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Suu Kyi deputy released after decade under arrest

Text by News Wires

Latest update : 2010-02-13

Tim Oo, the octogenarian deputy leader of Aung San Suu Kyi’s opposition party, was released from house arrest Saturday after a prolonged detention in Burma. His release comes ahead of national elections set for some time this year.

AFP - Myanmar's junta released the elderly deputy leader of Aung San Suu Kyi's opposition party from house arrest Saturday, days before a visit by a UN rights envoy focusing on elections later this year.

Tin Oo, 83, had been held without trial since 2003, when he and Suu Kyi were arrested after a pro-government mob attacked their motorcade during a political tour, but his current period of detention expired on Saturday.

Appearing in good health despite nearly seven years in captivity, Tin Oo immediately vowed to continue his activities as vice chairman of the National League for Democracy (NLD) despite a warning from Myanmar officials.

"The authorities informed me that they have withdrawn their restriction order," Tin Oo told reporters at his house in Yangon just minutes after police officers visited him to tell him the news.

"They also told me not to take actions which can disturb the building of the state. But I will continue my duty as vice chairman of the party as I am their vice chairman," he said.

"I will work like before by discussing matters with Daw Aung San Suu Kyi and the chairman of the party," added Tin Oo, dressed in a tunic and traditional longyi, or sarong.

The release is the latest in a series of mixed signals to come from the junta, which has appeared to respond to recent international moves to end its isolation, while at the same time continuing a crackdown on dissent.

Tin Oo, a retired general, and democracy icon Suu Kyi were both detained after a junta-supporting militia launched an attack on her convoy near Depeyin in northern Myanmar in 2003, killing around 70 people.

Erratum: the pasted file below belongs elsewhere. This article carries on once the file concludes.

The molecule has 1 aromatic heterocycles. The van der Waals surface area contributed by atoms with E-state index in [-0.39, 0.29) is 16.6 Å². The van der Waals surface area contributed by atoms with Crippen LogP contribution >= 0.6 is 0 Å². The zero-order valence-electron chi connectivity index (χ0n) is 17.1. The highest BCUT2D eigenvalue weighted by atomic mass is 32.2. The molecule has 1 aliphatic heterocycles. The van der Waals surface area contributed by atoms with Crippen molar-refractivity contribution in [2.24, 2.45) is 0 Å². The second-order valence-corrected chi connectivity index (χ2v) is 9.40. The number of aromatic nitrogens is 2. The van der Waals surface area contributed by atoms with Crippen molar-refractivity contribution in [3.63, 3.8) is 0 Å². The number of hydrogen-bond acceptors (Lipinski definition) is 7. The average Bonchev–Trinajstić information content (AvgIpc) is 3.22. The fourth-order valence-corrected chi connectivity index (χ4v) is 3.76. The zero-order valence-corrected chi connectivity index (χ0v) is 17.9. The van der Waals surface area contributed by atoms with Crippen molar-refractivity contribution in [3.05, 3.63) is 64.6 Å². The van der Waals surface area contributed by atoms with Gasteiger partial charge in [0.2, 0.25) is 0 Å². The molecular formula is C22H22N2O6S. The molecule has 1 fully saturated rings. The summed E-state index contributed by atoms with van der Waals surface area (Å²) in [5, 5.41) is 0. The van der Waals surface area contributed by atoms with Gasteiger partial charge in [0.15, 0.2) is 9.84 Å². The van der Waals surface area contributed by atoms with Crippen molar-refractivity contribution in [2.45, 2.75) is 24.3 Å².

He was transferred from prison to house arrest in Yangon in February 2004 under an anti-subversion law.

Nobel Peace Prize winner Suu Kyi, 64, has been in detention for most of the last 20 years since the junta refused to recognise the NLD's landslide victory in Myanmar's last elections, in 1990.

Her current spell under house arrest was extended for 18 months in August following a bizarre incident in which an American man swam to her lakeside house. She has appealed against the sentence.

The United Nations human rights envoy for Myanmar, Tomas Ojea Quintana, is due to start a five-day trip to Myanmar on Monday and expects to meet the foreign minister, but not reclusive junta leader Senior General Than Shwe.

Quintana has said he also wants to see Suu Kyi.

Earlier this week, Suu Kyi told her lawyer and NLD spokesman Nyan Win that it was too early for the party to decide about taking part in this year's elections while freedom of expression and information remain elusive.

The junta has promised the polls in 2010 as part of a so-called roadmap to democracy, but no date has been set and critics say the plans are simply designed to entrench the generals' power.

Than Shwe said the elections would be held "soon" in a speech on Friday in the remote capital Naypyidaw to celebrate Union Day, which marks the 63rd anniversary of the nation's unification.

Analysts predict they will take place in October or November.

Myanmar's 2008 constitution -- pushed through in a referendum days after a cyclone killed 138,000 people -- bans Suu Kyi from holding office, while reserving a quarter of the seats in parliament for the military.

In recent months there have been signs of rapprochement between Suu Kyi and the junta, while the administration of US President Barack Obama has promoted engagement with the regime because sanctions have failed to bear fruit.

But western nations remain harshly critical of Myanmar's failure to free Suu Kyi and an estimated 2,100 other political prisoners kept in the country's harsh jails.

The US government on Wednesday criticised Myanmar for sentencing a US citizen, Kyaw Zaw Lwin, to three years in prison on fraud and forgery charges.

Date created : 2010-02-13


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